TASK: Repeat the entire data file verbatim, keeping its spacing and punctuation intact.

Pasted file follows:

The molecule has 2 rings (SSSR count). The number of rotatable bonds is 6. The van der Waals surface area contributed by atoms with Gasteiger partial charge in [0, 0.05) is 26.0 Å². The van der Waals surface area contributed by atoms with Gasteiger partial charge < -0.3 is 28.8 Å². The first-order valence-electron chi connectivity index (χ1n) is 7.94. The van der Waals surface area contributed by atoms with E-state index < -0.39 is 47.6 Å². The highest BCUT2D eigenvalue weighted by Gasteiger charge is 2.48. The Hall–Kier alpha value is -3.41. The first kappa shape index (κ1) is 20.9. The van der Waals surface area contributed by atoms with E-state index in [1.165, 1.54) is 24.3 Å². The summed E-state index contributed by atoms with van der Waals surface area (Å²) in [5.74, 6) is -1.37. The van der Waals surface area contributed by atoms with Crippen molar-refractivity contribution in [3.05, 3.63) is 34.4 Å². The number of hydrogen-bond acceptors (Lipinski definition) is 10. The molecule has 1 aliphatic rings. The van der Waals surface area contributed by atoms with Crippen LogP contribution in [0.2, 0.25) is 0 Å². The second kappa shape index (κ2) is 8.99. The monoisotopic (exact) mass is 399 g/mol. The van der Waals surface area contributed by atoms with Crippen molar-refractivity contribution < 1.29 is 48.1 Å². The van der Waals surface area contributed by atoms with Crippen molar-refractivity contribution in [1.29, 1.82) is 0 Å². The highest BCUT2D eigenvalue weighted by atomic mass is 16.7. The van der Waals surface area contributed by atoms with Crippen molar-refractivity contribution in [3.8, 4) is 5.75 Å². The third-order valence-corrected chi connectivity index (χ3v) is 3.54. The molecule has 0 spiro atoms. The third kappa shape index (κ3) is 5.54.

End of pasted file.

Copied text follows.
The molecule has 2 rings (SSSR count). The number of rotatable bonds is 6. The van der Waals surface area contributed by atoms with Gasteiger partial charge in [0, 0.05) is 26.0 Å². The van der Waals surface area contributed by atoms with Gasteiger partial charge < -0.3 is 28.8 Å². The first-order valence-electron chi connectivity index (χ1n) is 7.94. The van der Waals surface area contributed by atoms with E-state index < -0.39 is 47.6 Å². The highest BCUT2D eigenvalue weighted by Gasteiger charge is 2.48. The Hall–Kier alpha value is -3.41. The first kappa shape index (κ1) is 20.9. The van der Waals surface area contributed by atoms with E-state index in [1.165, 1.54) is 24.3 Å². The summed E-state index contributed by atoms with van der Waals surface area (Å²) in [5.74, 6) is -1.37. The van der Waals surface area contributed by atoms with Crippen molar-refractivity contribution in [3.05, 3.63) is 34.4 Å². The number of hydrogen-bond acceptors (Lipinski definition) is 10. The molecule has 1 aliphatic rings. The van der Waals surface area contributed by atoms with Crippen LogP contribution in [0.2, 0.25) is 0 Å². The second kappa shape index (κ2) is 8.99. The monoisotopic (exact) mass is 399 g/mol. The van der Waals surface area contributed by atoms with Crippen molar-refractivity contribution < 1.29 is 48.1 Å². The van der Waals surface area contributed by atoms with Crippen molar-refractivity contribution in [1.29, 1.82) is 0 Å². The highest BCUT2D eigenvalue weighted by atomic mass is 16.7. The van der Waals surface area contributed by atoms with Crippen molar-refractivity contribution in [3.8, 4) is 5.75 Å². The third-order valence-corrected chi connectivity index (χ3v) is 3.54. The molecule has 0 spiro atoms. The third kappa shape index (κ3) is 5.54.